The Social Environment Can Affect Homicide Rates in Latin America
March 31, 2023
A recent study published in The Lancet Regional Health reveals important associations between homicide rates in youth and young adults and the characteristics of the social and built environment in 315 urban areas in Latin America.
Worldwide, violence accounts for over 1.3 million deaths (about 2.5% of all mortality). Even though Latin America accounts for only 8% of the world’s population, 37% of all the world’s homicides occurred in the region in 2012.
Researchers from the Salud Urbana en América Latina (SALURBAL) Project found that higher Gross Domestic Product (GDP) was linked with lower homicide rates in the region, an association likely explained in part by better access to job opportunities and better living conditions. Higher levels of education were also associated with a lower homicide rate among both men and women. On the other hand, higher Gini index (a measure of income inequalities) and higher city landscape isolation (a measure of how isolated the component parts of a city are) were associated with higher homicide rates.
“We found high rates of homicides in cities of Latin American countries and wide variations in homicide rates across cities. Characteristics of cities' social and built environments are relevant to understanding the high rates of homicides in young people and young adults. Lack of economic and employment opportunities, drug trafficking, abusive alcohol consumption, patriarchal culture leading to ‘machismo’, lack of leisure activities, and interactions with law enforcement are some of the potential determinants of homicides in young people”, said Amélia Augusta de Lima Friche, lead author of the study.
The study also describes patterns of violence across Latin American countries, where El Salvador, Colombia, and Brazil presented higher homicide rates and Argentina, Chile and Peru had the lowest. Moreover, the homicide rates were about 11 times higher among males than in females in the same age group.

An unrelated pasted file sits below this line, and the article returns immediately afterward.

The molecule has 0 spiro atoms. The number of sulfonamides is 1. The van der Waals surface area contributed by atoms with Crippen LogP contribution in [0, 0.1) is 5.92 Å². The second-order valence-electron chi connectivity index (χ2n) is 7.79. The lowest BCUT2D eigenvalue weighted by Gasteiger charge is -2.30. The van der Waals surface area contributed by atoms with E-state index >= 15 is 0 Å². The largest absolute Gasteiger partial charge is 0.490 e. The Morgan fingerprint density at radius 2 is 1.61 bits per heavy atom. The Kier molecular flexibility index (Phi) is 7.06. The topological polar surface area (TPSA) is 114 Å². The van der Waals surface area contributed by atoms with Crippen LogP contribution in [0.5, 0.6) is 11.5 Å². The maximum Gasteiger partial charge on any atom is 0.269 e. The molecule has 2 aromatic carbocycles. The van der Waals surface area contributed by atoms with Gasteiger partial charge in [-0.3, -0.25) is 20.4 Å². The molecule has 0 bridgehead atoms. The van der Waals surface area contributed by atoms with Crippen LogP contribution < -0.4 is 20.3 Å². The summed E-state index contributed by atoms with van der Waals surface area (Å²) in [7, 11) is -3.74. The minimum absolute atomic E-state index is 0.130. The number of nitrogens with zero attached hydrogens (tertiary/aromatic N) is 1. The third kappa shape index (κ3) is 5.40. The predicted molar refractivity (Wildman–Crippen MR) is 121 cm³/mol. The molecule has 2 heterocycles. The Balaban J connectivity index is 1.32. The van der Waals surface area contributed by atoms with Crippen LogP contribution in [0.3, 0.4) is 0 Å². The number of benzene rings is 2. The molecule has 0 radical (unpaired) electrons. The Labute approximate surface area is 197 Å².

“Violence is a public health issue that we found to vary a lot between cities. This points to characteristics of these cities as the main drivers of violence among young people”, highlighted Usama Bilal, Assistant professor at Drexel University and author of the study.
Homicides in Latin America represent an urgent public health challenge. Studies like this provide evidence of the role of addressing inequality and improving education, social conditions, and physical integration of cities in contributing to the reduction of homicides across the region.
Urban Health in Latin America (SALURBAL) is a research project that aims to study how urban policies and the environment affect the health of residents of Latin American cities. The results of this project will serve as a reference to inform future policies and interventions to make cities healthier, more equitable, and sustainable throughout the world. SALURBAL is funded by the Wellcome Trust.
The Lancet Regional Health is a suite of open access general medical journals publishing high-quality, evidence-based research focused on six regions of the world.
In addition to de Lima-Friche and BilaL, authors of the study include Diez Roux (Drexel University), Moreira (Universidade Federal de Minas Gerais), Sarmiento (Universidad de los Andes), de Salles (Federal University of Minas Gerais), Prado-Galbarro (INSP), Briceño (Federal University of Ceará), Alazraqui (Universidad Nacional de Lanús), and Teixeira (Universidade Federal de Minas Gerais).
For more information, contact Andrea Bolinaga at firstname.lastname@example.org